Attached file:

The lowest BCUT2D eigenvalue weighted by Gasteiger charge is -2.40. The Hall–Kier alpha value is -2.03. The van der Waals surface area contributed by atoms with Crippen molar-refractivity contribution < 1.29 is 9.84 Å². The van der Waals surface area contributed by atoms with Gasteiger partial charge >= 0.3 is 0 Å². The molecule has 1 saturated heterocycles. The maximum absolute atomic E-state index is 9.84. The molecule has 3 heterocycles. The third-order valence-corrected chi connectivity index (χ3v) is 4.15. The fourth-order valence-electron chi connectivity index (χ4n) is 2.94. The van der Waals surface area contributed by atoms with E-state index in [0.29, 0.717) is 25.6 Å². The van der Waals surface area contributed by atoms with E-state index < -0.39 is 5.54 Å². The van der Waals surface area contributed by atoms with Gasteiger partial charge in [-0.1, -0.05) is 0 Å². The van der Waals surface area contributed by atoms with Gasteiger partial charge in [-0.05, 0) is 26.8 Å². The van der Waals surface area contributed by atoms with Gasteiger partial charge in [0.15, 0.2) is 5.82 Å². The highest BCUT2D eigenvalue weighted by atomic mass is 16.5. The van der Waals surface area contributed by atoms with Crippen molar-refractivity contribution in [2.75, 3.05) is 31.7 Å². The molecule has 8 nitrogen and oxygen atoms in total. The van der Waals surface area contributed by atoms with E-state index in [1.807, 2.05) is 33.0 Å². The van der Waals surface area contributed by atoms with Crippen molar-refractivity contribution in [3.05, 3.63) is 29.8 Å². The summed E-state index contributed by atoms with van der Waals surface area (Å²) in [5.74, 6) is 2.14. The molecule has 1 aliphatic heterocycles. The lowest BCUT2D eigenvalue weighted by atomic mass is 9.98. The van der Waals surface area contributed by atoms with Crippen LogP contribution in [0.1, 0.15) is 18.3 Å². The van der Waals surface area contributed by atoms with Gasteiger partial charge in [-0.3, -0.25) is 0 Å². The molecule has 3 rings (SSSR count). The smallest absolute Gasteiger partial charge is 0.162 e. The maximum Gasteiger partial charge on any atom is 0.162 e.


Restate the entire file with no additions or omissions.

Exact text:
The lowest BCUT2D eigenvalue weighted by Gasteiger charge is -2.40. The Hall–Kier alpha value is -2.03. The van der Waals surface area contributed by atoms with Crippen molar-refractivity contribution < 1.29 is 9.84 Å². The van der Waals surface area contributed by atoms with Gasteiger partial charge >= 0.3 is 0 Å². The molecule has 1 saturated heterocycles. The maximum absolute atomic E-state index is 9.84. The molecule has 3 heterocycles. The third-order valence-corrected chi connectivity index (χ3v) is 4.15. The fourth-order valence-electron chi connectivity index (χ4n) is 2.94. The van der Waals surface area contributed by atoms with E-state index in [0.29, 0.717) is 25.6 Å². The van der Waals surface area contributed by atoms with E-state index < -0.39 is 5.54 Å². The van der Waals surface area contributed by atoms with Gasteiger partial charge in [-0.1, -0.05) is 0 Å². The van der Waals surface area contributed by atoms with Gasteiger partial charge in [-0.05, 0) is 26.8 Å². The van der Waals surface area contributed by atoms with Gasteiger partial charge in [0.15, 0.2) is 5.82 Å². The highest BCUT2D eigenvalue weighted by atomic mass is 16.5. The van der Waals surface area contributed by atoms with Crippen molar-refractivity contribution in [2.75, 3.05) is 31.7 Å². The molecule has 8 nitrogen and oxygen atoms in total. The van der Waals surface area contributed by atoms with E-state index in [1.807, 2.05) is 33.0 Å². The van der Waals surface area contributed by atoms with Crippen molar-refractivity contribution in [3.05, 3.63) is 29.8 Å². The summed E-state index contributed by atoms with van der Waals surface area (Å²) in [5.74, 6) is 2.14. The molecule has 1 aliphatic heterocycles. The lowest BCUT2D eigenvalue weighted by atomic mass is 9.98. The van der Waals surface area contributed by atoms with Crippen LogP contribution in [0.1, 0.15) is 18.3 Å². The van der Waals surface area contributed by atoms with Gasteiger partial charge in [-0.3, -0.25) is 0 Å². The molecule has 3 rings (SSSR count). The smallest absolute Gasteiger partial charge is 0.162 e. The maximum Gasteiger partial charge on any atom is 0.162 e.